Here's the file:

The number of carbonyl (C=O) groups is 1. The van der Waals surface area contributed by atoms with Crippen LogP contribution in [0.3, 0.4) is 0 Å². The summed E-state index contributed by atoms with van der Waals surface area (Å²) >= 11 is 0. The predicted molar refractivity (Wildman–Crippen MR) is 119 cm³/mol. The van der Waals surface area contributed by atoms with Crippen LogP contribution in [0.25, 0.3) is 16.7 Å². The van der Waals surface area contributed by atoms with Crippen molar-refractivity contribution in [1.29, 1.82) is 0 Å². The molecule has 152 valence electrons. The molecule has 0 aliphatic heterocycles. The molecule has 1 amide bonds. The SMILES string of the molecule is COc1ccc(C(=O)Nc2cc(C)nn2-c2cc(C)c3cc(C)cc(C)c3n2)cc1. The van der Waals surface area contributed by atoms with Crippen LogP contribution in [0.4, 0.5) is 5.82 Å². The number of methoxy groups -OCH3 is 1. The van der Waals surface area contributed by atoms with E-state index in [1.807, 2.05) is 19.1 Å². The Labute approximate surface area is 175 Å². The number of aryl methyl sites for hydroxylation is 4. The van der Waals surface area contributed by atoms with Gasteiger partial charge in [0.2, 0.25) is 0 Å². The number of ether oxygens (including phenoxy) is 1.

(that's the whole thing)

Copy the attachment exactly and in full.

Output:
The number of carbonyl (C=O) groups is 1. The van der Waals surface area contributed by atoms with Crippen LogP contribution in [0.3, 0.4) is 0 Å². The summed E-state index contributed by atoms with van der Waals surface area (Å²) >= 11 is 0. The predicted molar refractivity (Wildman–Crippen MR) is 119 cm³/mol. The van der Waals surface area contributed by atoms with Crippen LogP contribution in [0.25, 0.3) is 16.7 Å². The van der Waals surface area contributed by atoms with Crippen molar-refractivity contribution in [1.29, 1.82) is 0 Å². The molecule has 152 valence electrons. The molecule has 0 aliphatic heterocycles. The molecule has 1 amide bonds. The SMILES string of the molecule is COc1ccc(C(=O)Nc2cc(C)nn2-c2cc(C)c3cc(C)cc(C)c3n2)cc1. The van der Waals surface area contributed by atoms with Crippen LogP contribution in [0.4, 0.5) is 5.82 Å². The number of methoxy groups -OCH3 is 1. The van der Waals surface area contributed by atoms with E-state index in [1.807, 2.05) is 19.1 Å². The Labute approximate surface area is 175 Å². The number of aryl methyl sites for hydroxylation is 4. The van der Waals surface area contributed by atoms with Gasteiger partial charge in [0.2, 0.25) is 0 Å². The number of ether oxygens (including phenoxy) is 1.